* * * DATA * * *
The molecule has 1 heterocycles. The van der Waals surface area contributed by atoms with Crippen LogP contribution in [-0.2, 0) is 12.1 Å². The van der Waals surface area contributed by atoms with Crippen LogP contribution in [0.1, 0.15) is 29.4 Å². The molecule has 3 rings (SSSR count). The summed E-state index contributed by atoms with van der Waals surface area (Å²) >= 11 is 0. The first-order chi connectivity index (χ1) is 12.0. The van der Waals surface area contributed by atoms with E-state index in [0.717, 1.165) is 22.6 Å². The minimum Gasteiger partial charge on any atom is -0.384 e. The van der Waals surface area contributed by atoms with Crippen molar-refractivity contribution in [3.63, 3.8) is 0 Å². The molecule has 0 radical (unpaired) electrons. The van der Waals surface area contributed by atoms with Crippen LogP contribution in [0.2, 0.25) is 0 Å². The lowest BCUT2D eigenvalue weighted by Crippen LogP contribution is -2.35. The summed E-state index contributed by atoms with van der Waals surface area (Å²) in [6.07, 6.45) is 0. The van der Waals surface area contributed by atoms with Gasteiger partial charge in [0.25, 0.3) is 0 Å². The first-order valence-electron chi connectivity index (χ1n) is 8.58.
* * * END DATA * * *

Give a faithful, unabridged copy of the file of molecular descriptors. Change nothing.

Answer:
The molecule has 1 heterocycles. The van der Waals surface area contributed by atoms with Crippen LogP contribution in [-0.2, 0) is 12.1 Å². The van der Waals surface area contributed by atoms with Crippen LogP contribution in [0.1, 0.15) is 29.4 Å². The molecule has 3 rings (SSSR count). The summed E-state index contributed by atoms with van der Waals surface area (Å²) >= 11 is 0. The first-order chi connectivity index (χ1) is 12.0. The van der Waals surface area contributed by atoms with E-state index in [0.717, 1.165) is 22.6 Å². The minimum Gasteiger partial charge on any atom is -0.384 e. The van der Waals surface area contributed by atoms with Crippen molar-refractivity contribution in [3.63, 3.8) is 0 Å². The molecule has 0 radical (unpaired) electrons. The van der Waals surface area contributed by atoms with Crippen LogP contribution in [0.2, 0.25) is 0 Å². The lowest BCUT2D eigenvalue weighted by Crippen LogP contribution is -2.35. The summed E-state index contributed by atoms with van der Waals surface area (Å²) in [6.07, 6.45) is 0. The van der Waals surface area contributed by atoms with Gasteiger partial charge in [0.25, 0.3) is 0 Å². The first-order valence-electron chi connectivity index (χ1n) is 8.58.